Chapter 7 discusses The musician as philosopher. The theme of this chapter is a bit of a stretch, especially since Tamm has pointed out earlier that Eno doesn’t really consider himself a musician, and questions whether his work is even music. The chapter looks at underlying philosophical ideas within Eno’s music. Tamm discussion includes: Ultimate Realities, such as the existence of God; Culture and Information; The Masculine and the Feminine; Politics; and Metaphors and Images.
This chapter is less compelling that some of Tamm’s other chapters, though, because Eno’s music tends to be absolute music, rather than programmatic. While Eno’s music may convey wonder, it’s not really about a religion.
The second part of the book is an in-depth look at Eno’s music. Chapter 8, Taking Rock to the Limit, looks at Eno’s solo rock albums. Tamm focuses on albums where Eno is the primary composer. This chapter introduces each of Eno’s main solo works, and discusses their place at the fringe of the rock world.
Chapter 9, Eno’s Progressive Rock: The Music, digs in great detail into these works. It categorizes Eno’s pop work into five main groups: assaultive songs that attack the listener with distortion, driving beats and aggressive imagery; pop songs that have a more palatable sound; “strange” songs that combine elements of rock, pop and jazz to create a weird, wistful, or dreamlike effect; and hymn-like songs that feature slow diatonic melodies over string or organ-like backing; and instrumental pieces that anticipate Eno’s later work.
Tamm’s groupings are insightful, and he applies these categories to each of the pieces on Here come the Warm Jets, Taking Tiger Mountain (By Strategy), Another Green World, and Before and After Science. Tamm then reviews each type of song, and dissects a prime example of each type.
For example, here is Tamm’s discussion of St. Elmo’s Fire:
“St. Elmo’s Fire (Green World) is the most unblushingly poppish song Eno has ever committed to record – it was doubtless prominent in the minds of those critics who called Another Green World Eno’s most accessible album – and it is a considerable puzzle why he did not release it as a single, as it seems to have most of the ingredients of a popular hit: conventional verse/refrain form, a lively beat, simple major tonality, pleasant and unobjectionable though original instrumentation, a dynamic guitar solo, suave falsetto harmonies on the refrain, and – most importantly – a genuine melodic/lyrical hook in the refrain (the words In the blue August moon/In the cool August moon’). If the song lacks one crucial element for the hit parade, it is the earthiness and sensuality of explicit romantic interest: St. Elmo’s Fire is a love song of a sort, but its imagery is too rarefied for the Top 40, telling of a couple’s metaphorical journey through moors, briars, endless blue meanders, fires, wires, highways and storms (‘Then we rested in a desert/Where the bones were white as teeth sir/And we saw St. Elmo’s fire/Splitting ions in the ether’). St. Elmo’s Fire is completely non-ironic, a beautiful pop song that accepts and embraces the limitations of the medium.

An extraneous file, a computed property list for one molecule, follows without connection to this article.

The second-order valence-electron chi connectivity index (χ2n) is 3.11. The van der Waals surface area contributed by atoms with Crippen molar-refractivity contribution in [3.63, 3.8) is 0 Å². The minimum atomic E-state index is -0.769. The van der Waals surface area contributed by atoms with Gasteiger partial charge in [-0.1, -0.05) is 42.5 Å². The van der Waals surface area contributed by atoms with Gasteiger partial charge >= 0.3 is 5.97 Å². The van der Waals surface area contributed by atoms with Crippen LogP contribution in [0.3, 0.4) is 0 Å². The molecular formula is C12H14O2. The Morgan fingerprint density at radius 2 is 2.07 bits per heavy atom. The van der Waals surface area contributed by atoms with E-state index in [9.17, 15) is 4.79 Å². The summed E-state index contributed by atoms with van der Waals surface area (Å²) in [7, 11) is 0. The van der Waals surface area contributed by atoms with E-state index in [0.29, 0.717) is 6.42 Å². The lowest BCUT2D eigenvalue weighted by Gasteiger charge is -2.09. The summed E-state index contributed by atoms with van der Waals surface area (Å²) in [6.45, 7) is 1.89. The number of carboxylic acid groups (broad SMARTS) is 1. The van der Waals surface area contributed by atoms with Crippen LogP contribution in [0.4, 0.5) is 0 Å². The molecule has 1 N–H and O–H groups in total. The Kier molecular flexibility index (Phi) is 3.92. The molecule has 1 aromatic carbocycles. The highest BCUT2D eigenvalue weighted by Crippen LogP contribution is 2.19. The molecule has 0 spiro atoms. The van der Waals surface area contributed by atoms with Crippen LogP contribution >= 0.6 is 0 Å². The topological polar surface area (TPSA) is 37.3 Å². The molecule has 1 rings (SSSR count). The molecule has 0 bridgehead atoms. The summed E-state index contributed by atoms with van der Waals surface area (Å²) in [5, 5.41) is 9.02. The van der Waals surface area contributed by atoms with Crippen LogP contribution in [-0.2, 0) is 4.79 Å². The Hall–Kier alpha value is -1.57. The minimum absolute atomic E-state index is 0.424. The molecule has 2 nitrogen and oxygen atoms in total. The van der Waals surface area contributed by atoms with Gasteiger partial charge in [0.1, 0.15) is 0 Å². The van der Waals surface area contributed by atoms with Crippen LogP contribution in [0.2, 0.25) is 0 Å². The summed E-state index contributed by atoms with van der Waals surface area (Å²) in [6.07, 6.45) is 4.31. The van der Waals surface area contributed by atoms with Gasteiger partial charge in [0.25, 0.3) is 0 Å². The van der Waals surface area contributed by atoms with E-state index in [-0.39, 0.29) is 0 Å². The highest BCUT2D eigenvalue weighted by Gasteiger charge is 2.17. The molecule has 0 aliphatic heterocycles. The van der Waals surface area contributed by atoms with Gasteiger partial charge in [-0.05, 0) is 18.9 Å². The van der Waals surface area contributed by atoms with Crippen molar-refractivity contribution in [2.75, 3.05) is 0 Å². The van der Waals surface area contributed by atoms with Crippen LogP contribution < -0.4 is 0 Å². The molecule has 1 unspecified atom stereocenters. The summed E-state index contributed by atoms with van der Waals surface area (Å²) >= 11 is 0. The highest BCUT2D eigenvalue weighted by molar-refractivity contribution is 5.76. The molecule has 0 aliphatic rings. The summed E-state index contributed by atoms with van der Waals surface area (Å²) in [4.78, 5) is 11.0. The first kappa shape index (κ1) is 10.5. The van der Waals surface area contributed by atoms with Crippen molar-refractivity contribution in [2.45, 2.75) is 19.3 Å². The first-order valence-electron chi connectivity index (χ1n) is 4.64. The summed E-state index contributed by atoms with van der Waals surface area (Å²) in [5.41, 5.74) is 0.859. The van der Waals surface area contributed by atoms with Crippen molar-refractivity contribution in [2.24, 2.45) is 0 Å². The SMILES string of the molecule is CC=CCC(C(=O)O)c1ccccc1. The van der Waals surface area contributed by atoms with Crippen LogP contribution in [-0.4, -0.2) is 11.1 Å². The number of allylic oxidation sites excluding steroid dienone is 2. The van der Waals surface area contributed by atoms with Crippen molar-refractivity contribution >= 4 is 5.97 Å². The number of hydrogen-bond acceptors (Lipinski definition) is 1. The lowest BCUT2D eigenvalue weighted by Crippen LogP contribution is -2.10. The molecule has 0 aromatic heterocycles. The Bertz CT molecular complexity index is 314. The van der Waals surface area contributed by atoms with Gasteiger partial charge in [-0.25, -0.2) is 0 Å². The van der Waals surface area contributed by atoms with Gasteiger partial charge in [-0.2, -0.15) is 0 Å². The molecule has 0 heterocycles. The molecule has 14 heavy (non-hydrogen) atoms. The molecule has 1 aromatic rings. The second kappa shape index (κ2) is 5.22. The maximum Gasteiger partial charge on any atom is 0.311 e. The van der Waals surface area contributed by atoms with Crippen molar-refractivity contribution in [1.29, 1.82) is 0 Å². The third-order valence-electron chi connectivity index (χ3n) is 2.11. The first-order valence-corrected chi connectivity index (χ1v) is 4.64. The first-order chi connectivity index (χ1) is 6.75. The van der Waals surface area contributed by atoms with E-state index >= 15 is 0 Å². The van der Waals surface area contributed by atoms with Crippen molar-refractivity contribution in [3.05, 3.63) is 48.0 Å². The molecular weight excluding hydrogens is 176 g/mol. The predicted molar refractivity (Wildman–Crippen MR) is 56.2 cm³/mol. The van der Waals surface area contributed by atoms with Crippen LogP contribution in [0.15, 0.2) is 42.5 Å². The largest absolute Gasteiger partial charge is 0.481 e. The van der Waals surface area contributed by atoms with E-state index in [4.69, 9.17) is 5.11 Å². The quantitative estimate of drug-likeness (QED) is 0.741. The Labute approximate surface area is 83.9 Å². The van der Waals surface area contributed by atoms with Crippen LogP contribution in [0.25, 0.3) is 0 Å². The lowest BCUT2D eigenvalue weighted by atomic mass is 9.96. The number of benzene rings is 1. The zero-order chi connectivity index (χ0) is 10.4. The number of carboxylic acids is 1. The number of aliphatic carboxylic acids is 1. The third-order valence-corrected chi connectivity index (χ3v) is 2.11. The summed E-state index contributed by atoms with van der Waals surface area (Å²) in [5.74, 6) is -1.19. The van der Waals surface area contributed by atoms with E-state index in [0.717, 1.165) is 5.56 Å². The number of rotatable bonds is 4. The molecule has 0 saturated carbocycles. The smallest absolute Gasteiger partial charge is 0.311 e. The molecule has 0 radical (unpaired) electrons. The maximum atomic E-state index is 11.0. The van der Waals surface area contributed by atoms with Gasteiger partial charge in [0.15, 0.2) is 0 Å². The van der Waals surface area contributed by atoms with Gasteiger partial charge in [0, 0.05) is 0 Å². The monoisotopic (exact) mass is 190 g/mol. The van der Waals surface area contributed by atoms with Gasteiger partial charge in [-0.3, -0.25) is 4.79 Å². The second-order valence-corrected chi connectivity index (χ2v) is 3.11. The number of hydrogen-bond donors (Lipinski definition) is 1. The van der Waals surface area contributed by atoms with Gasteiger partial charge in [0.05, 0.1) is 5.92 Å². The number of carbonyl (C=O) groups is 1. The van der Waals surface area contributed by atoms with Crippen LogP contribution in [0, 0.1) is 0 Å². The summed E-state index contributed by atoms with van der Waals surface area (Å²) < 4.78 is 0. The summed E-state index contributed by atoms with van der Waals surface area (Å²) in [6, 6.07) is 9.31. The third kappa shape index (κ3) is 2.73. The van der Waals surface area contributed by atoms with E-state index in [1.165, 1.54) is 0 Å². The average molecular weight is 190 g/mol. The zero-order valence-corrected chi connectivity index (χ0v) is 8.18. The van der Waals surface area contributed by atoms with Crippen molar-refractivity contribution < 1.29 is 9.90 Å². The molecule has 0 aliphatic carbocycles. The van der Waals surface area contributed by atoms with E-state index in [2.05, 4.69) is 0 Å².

Only two musicians took part in making the song. Eno plays organ, piano, Yamaha bass pedals, desert guitars,’ and synthetic percussion (including tom-tom-drum-like and wood-block-like effects, whose driving rhythms compensate for the lack of actual drums), while Robert Fripp adds the Wimshurst guitar’ solo whose genesis has been described above (see p. 89). Overall, the texture in St. Elmo’s Fire is more dense than usual for Eno, but this is in keeping with the song’s more popular nature. At three minutes, it does not overstay its welcome. The song’s form is easily schematized:
Form of St. Elmo’s Fire
- Introduction (cumulative entrance of instruments)
- Verse 1 (over major tonic chord)
- Refrain (over ||: vi | V | IV :|| progression)
- Verse 2
- Verse 3 (Wimshurst guitar warms up in background)
- Wimshurst guitar solo (over Refrain chords)
- Fade-out over tonic chord
Straightforward as it is harmonically, rhythmically, melodically, and formally, Eno was correct in pointing out that songs like this cannot be reductively analyzed in such terms alone: ‘You can’t notate the sound of St. Elmo’s Fire.’ (Emphasis mine.)
Reading through Tamm’s detailed analysis made me want to revisit the recordings.
In addition to the thorough discussion of the solo rock albums, their place in rock history, and the music, Tamm shows a progression from Eno’s first rock album to his last that reveal Eno’s growing interest in ambient instrumental music.
In Chapter 10, Tamm gets into the The Ambient sound. This section is one of the most interesting of the book, and provides an excellent introduction to ambient music.
The bulk of this chapter looks at the work that Eno created in one of his richest creative periods, 1978-1982. In these years, Eno released the four albums that make up his Ambient series, Ambient I-IV. These works created ambient music as a style, and each album explored different musical territory, territory that artists are revisiting to this day.
Tamm brings the same depth of critical analysis to his discussion of Eno’s ambient works as he did to Eno’s rock music. Of particular interest is his discussion of one of the loveliest pieces from Eno’s Ambient 1, Music for Airports: